Most countries don't have enough blood units to meet medical needs, with 100 million more required to plug the gap
Researchers estimated the gap between global supply and demand of blood and found that the WHO target of 10-20 donations per 1000 population is inadequate to fulfill transfusion needs for the vast majority of countries
Many countries are critically short of blood, and at least 100 million more blood units are needed in places with low supplies each year, shows an assessment of its global demand and supply to meet medical needs.
Researchers found the gap between need and supply is significant in many low-income and middle-income countries. According to estimates by the research team - which examined 195 countries - the total global blood supply in 2017 was around 272 million units. However, the total global demand in 2017 was approximately 303 million units, which is a shortfall of about 30 million blood units.
Across the 119 countries with insufficient supply, the shortfall totaled over 100 million units, which was equal to around 1,849 units per 100,000 people, says the team from the University of Washington, the Children's National Hospital, and The George Washington University School of Medicine and Health Sciences, US.
"In 2017, the global blood need was 304,711,244, and the global blood supply was 272,270,243 blood product units, with a need-to-supply ratio of 1:12. Of the 195 countries, 119 (61%) did not have sufficient blood supply to meet their needs. Across these 119 countries, the unmet need totaled 102,359,632 blood product units, equal to 1,849 units per 100,000 population globally. Every country in central, eastern, and western sub-Saharan Africa, Oceania, and South Asia had insufficient blood to meet their needs," says the study published in The Lancet Haematology, and funded by the National Institutes of Health.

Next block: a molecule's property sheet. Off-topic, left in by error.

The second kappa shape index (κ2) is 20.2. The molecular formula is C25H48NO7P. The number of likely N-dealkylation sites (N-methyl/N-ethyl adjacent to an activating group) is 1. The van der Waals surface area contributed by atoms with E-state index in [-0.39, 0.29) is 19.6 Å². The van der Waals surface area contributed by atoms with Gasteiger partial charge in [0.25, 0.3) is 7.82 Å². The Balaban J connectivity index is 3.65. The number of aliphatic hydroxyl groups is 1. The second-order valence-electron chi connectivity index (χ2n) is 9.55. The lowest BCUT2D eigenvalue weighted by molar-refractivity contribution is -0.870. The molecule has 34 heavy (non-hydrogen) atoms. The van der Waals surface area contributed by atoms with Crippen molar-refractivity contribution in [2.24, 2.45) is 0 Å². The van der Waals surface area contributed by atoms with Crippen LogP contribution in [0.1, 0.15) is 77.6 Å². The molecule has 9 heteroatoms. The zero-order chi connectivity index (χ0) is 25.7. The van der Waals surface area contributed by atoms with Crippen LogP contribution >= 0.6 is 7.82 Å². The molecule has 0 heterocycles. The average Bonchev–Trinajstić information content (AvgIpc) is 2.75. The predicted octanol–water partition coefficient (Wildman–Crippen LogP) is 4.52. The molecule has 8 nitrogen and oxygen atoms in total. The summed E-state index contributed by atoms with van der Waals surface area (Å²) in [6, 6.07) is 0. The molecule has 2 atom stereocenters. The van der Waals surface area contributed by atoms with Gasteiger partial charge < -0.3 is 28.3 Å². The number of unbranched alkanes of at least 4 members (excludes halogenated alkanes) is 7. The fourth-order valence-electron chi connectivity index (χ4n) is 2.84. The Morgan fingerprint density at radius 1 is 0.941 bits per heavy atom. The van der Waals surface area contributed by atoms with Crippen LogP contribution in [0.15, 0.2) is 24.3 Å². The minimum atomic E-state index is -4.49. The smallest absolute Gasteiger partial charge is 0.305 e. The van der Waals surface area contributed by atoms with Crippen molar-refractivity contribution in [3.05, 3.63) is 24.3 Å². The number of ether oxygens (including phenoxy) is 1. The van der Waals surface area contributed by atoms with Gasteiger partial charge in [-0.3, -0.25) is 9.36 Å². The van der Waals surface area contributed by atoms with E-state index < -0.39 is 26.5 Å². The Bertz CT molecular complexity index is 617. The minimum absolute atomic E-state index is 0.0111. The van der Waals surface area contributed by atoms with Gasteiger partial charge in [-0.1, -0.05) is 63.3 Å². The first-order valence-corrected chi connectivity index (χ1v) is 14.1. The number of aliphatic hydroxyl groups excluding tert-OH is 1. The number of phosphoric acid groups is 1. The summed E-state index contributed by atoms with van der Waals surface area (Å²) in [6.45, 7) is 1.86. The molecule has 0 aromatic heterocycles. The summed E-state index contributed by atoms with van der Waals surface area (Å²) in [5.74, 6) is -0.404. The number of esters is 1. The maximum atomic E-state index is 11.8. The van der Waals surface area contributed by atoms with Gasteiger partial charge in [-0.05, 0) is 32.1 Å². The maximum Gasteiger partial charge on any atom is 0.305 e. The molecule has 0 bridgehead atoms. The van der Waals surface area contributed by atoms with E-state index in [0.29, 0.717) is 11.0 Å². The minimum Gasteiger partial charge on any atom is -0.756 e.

Currently, the World Health Organization (WHO) recommends that for every 1,000 people in any country, a target of 10 to 20 donors is needed to provide adequate supplies. However, the new findings, says the research team, suggest that the gap between need and supply is substantial in many low-income and middle-income countries, and reinforce that the WHO target is an underestimate for many countries. Accordingly, the researchers have recommended that donation targets should instead vary by country, according to the types of diseases that are most prevalent.
"Other studies have focused on blood safety, such as the risk of transmitting infections such as HIV, but our study is the first to identify where the most critical shortages lie, and therefore where the most work needs to be done by governments to increase donation, scale-up transfusion services and develop alternatives," says affiliate assistant professor Christina Fitzmaurice from the University of Washington.